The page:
How were the people of Israel “purchased” per Exodus 15:16?

Discussion in 'OT Historical Books' started by Ben Mordecai, Apr 12, 2018.

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  1. Ben Mordecai

    Ben Mordecai Puritan Board Freshman

    In the triumphal song of Moses, it is mentioned in 15:15 that the people were purchased.

    Exodus 15:16 Terror and dread fall upon them; because of the greatness of your arm, they are still as a stone, till your people, O LORD, pass by, till the people pass by whom you have purchased. (ESV)

    "Purchase" usually implies an exchange of one valuable thing for another valuable thing. Purchasing language becomes important in the New Testament for understanding the sense that the Lord Jesus purchased his people with his own blood. In the Exodus, there is no clear exchange taking place. The Exodus appears mainly to be a triumph of the Lord against his enemies. Yet Moses sings of a purchase.

    How does Reformed covenant theology understand the purchase here described? Is this a foreshadowing of the ultimate purchase of God's people with the blood of Christ, or is there a more immediate sense that a purchase has taken place?
     
  2. SolaScriptura

    SolaScriptura Puritan Board Doctor

    I'd suggest: 1) remember, this is a song, so the language is poetic. In that light, 2) The Lord did mighty works to effect the liberation of Israel. He purchased them by the deconstruction of Egypt and the killing of the firstborn of Egypt. A high purchase price, but one God was willing to pay. 3) In another sense, often overlooked is Ezekiel 20:5-10... which gives a glimpse into how Israel responded to God (through Moses) while in Egypt, and how God's initial response (v8) was... in this light, I cannot help but see the the institution of the Passover as anything other than God making a way for the Israelites not to be killed in the same judgment about to fall upon the Egyptians. So, as Ex 13 makes clear - the first born belong to God. In a very real sense, the Israelites lived because God made provision for the blood of the lambs (prefiguring Christ) to take their place. Thus, in this sense, they were purchased (ransomed) from judgment by God's gracious provision.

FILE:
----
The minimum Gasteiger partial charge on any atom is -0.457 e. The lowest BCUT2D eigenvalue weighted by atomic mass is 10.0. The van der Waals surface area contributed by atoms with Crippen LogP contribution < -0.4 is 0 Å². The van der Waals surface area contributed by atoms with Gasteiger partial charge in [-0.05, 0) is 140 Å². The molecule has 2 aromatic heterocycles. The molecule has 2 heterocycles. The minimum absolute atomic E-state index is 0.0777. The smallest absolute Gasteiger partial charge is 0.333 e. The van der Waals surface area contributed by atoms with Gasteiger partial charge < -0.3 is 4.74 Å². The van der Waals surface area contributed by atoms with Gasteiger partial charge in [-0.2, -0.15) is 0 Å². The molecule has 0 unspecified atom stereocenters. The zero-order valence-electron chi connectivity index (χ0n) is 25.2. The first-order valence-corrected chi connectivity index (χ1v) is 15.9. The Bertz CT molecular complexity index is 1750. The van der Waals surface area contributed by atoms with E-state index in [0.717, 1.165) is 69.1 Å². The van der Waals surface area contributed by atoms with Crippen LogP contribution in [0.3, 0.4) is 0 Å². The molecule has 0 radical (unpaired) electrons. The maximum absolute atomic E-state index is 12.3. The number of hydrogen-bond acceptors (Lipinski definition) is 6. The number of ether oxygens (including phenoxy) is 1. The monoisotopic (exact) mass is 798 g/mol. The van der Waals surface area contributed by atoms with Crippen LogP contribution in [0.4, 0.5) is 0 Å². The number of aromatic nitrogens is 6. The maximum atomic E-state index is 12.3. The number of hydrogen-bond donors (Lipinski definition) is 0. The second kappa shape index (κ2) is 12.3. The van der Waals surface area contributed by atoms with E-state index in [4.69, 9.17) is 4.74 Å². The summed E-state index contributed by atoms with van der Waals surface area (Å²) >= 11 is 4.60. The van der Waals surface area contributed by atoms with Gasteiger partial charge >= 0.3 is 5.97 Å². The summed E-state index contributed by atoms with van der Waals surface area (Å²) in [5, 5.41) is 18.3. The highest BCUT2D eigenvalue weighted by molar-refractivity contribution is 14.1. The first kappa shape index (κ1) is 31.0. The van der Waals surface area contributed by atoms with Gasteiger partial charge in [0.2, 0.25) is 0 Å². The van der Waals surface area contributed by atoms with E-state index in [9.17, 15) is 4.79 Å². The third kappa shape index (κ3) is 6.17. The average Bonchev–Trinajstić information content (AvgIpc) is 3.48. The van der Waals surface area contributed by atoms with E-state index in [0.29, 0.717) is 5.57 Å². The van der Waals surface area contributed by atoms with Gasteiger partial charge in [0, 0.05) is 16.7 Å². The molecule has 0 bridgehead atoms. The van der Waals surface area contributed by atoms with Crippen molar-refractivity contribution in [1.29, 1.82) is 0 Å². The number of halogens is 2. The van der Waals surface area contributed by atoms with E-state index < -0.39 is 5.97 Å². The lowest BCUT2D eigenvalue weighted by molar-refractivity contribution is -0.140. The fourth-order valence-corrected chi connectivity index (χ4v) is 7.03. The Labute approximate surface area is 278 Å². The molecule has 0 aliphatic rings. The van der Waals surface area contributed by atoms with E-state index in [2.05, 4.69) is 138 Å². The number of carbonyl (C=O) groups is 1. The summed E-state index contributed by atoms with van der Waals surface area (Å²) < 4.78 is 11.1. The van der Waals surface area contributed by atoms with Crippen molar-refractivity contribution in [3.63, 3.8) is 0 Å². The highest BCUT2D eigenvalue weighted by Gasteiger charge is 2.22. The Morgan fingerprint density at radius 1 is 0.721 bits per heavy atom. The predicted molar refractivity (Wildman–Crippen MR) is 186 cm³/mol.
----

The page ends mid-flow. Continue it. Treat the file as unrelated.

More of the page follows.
Last edited: Apr 12, 2018
  3. Contra_Mundum

    Contra_Mundum Pilgrim, Alien, Stranger Staff Member

    I think Ben has written it true. The price paid was to forego his righteous indignation, to have his justice "take a hit" (as it were) to advantage his love and his promise, mercy triumphing over justice. The death of all the firstborn was an exhibit of the cost, while a portion of that cost was redirected to the substitute sacrifice.

    Of course, the fact is that God's wisdom had contrived a way by which sinners deserving wrath might not get what they deserved, and still the justice of God be wholly satisfied. "That he might be both just, and the justifier of him that has faith."

    The LORD God "will by no means clear the guilty," and yet also he is "Him that justifies the ungodly." He did, actually, pay an incalculable price for redeeming his people.
     
  4. Ben Mordecai

    Ben Mordecai Puritan Board Freshman

    So it sounds like the basic idea is that in the immediate context under a proto-Levitical administration (and later under the actual Levitical administration) there was the shedding of blood as a symbolic atonement which includes the "purchasing" motif. The actual payment for those sins would ultimately paid by Christ, but the participation in the system itself was an exercise of faithful repentance. This would explain why psalms and prophets would say things like "sacrifice you did not require" because they knew the sacrifices were symbolic and the contrite heart, broken spirit, and thankfulness were really what was required.

    This being the case, there was the great contrast between the death of the Egyptian firstborn (which would have fallen on Israel had there not been a substitute) and the death of the passover lamb.

    Therefore the purchasing of the Israelites could be understood under the scheme that the blood provided them redemption but the Egyptians had no better sacrifice.

    Is this line of thinking accurate?
     
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